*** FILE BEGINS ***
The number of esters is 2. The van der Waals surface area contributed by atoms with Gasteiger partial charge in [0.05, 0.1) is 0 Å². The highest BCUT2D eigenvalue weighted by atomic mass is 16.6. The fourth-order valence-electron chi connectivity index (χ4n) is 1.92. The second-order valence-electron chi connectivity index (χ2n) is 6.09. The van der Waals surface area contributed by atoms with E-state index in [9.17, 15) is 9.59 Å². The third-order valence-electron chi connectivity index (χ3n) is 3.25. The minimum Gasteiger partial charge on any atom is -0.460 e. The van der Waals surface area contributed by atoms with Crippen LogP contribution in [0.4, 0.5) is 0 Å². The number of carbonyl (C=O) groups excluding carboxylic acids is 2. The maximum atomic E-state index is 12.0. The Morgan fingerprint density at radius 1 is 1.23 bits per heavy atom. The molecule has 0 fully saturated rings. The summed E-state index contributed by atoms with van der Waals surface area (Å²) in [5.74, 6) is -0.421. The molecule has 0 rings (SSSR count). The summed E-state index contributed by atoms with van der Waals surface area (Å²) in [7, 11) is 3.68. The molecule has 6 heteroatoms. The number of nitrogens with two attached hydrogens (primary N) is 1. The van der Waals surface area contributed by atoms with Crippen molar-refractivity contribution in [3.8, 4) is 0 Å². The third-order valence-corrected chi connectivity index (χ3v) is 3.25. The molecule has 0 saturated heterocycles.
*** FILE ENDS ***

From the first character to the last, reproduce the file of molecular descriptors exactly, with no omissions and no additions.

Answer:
The number of esters is 2. The van der Waals surface area contributed by atoms with Gasteiger partial charge in [0.05, 0.1) is 0 Å². The highest BCUT2D eigenvalue weighted by atomic mass is 16.6. The fourth-order valence-electron chi connectivity index (χ4n) is 1.92. The second-order valence-electron chi connectivity index (χ2n) is 6.09. The van der Waals surface area contributed by atoms with E-state index in [9.17, 15) is 9.59 Å². The third-order valence-electron chi connectivity index (χ3n) is 3.25. The minimum Gasteiger partial charge on any atom is -0.460 e. The van der Waals surface area contributed by atoms with Crippen LogP contribution in [0.4, 0.5) is 0 Å². The number of carbonyl (C=O) groups excluding carboxylic acids is 2. The maximum atomic E-state index is 12.0. The Morgan fingerprint density at radius 1 is 1.23 bits per heavy atom. The molecule has 0 fully saturated rings. The summed E-state index contributed by atoms with van der Waals surface area (Å²) in [5.74, 6) is -0.421. The molecule has 0 rings (SSSR count). The summed E-state index contributed by atoms with van der Waals surface area (Å²) in [7, 11) is 3.68. The molecule has 6 heteroatoms. The number of nitrogens with two attached hydrogens (primary N) is 1. The van der Waals surface area contributed by atoms with Crippen molar-refractivity contribution in [3.8, 4) is 0 Å². The third-order valence-corrected chi connectivity index (χ3v) is 3.25. The molecule has 0 saturated heterocycles.